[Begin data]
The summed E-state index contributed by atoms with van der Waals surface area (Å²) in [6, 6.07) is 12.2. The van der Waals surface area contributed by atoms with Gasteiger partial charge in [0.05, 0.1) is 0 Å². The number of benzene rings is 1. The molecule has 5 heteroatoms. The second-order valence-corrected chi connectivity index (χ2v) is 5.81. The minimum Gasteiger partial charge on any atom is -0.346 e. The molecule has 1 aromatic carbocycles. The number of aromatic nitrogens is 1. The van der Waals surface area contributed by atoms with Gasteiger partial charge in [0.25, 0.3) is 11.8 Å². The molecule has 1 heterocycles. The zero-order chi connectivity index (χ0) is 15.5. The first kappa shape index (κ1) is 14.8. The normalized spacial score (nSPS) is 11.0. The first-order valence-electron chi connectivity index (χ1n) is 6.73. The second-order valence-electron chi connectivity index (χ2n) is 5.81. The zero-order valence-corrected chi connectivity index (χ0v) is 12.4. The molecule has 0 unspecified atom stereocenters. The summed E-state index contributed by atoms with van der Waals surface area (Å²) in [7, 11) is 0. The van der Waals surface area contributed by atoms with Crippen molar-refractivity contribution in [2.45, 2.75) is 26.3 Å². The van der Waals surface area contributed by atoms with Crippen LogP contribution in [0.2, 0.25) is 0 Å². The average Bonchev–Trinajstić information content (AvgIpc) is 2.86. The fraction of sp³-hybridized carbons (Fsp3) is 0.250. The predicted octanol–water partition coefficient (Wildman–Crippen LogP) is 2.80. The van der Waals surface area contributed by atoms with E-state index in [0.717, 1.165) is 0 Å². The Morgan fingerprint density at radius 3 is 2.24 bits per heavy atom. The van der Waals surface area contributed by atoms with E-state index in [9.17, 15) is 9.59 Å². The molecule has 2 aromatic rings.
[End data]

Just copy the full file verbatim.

The summed E-state index contributed by atoms with van der Waals surface area (Å²) in [6, 6.07) is 12.2. The van der Waals surface area contributed by atoms with Gasteiger partial charge in [0.05, 0.1) is 0 Å². The number of benzene rings is 1. The molecule has 5 heteroatoms. The second-order valence-corrected chi connectivity index (χ2v) is 5.81. The minimum Gasteiger partial charge on any atom is -0.346 e. The molecule has 1 aromatic carbocycles. The number of aromatic nitrogens is 1. The van der Waals surface area contributed by atoms with Gasteiger partial charge in [0.25, 0.3) is 11.8 Å². The molecule has 1 heterocycles. The zero-order chi connectivity index (χ0) is 15.5. The first kappa shape index (κ1) is 14.8. The normalized spacial score (nSPS) is 11.0. The first-order valence-electron chi connectivity index (χ1n) is 6.73. The second-order valence-electron chi connectivity index (χ2n) is 5.81. The zero-order valence-corrected chi connectivity index (χ0v) is 12.4. The molecule has 0 unspecified atom stereocenters. The summed E-state index contributed by atoms with van der Waals surface area (Å²) in [7, 11) is 0. The van der Waals surface area contributed by atoms with Crippen molar-refractivity contribution in [2.45, 2.75) is 26.3 Å². The van der Waals surface area contributed by atoms with Crippen LogP contribution in [0.2, 0.25) is 0 Å². The average Bonchev–Trinajstić information content (AvgIpc) is 2.86. The fraction of sp³-hybridized carbons (Fsp3) is 0.250. The predicted octanol–water partition coefficient (Wildman–Crippen LogP) is 2.80. The van der Waals surface area contributed by atoms with E-state index in [0.717, 1.165) is 0 Å². The Morgan fingerprint density at radius 3 is 2.24 bits per heavy atom. The van der Waals surface area contributed by atoms with E-state index in [9.17, 15) is 9.59 Å². The molecule has 2 aromatic rings.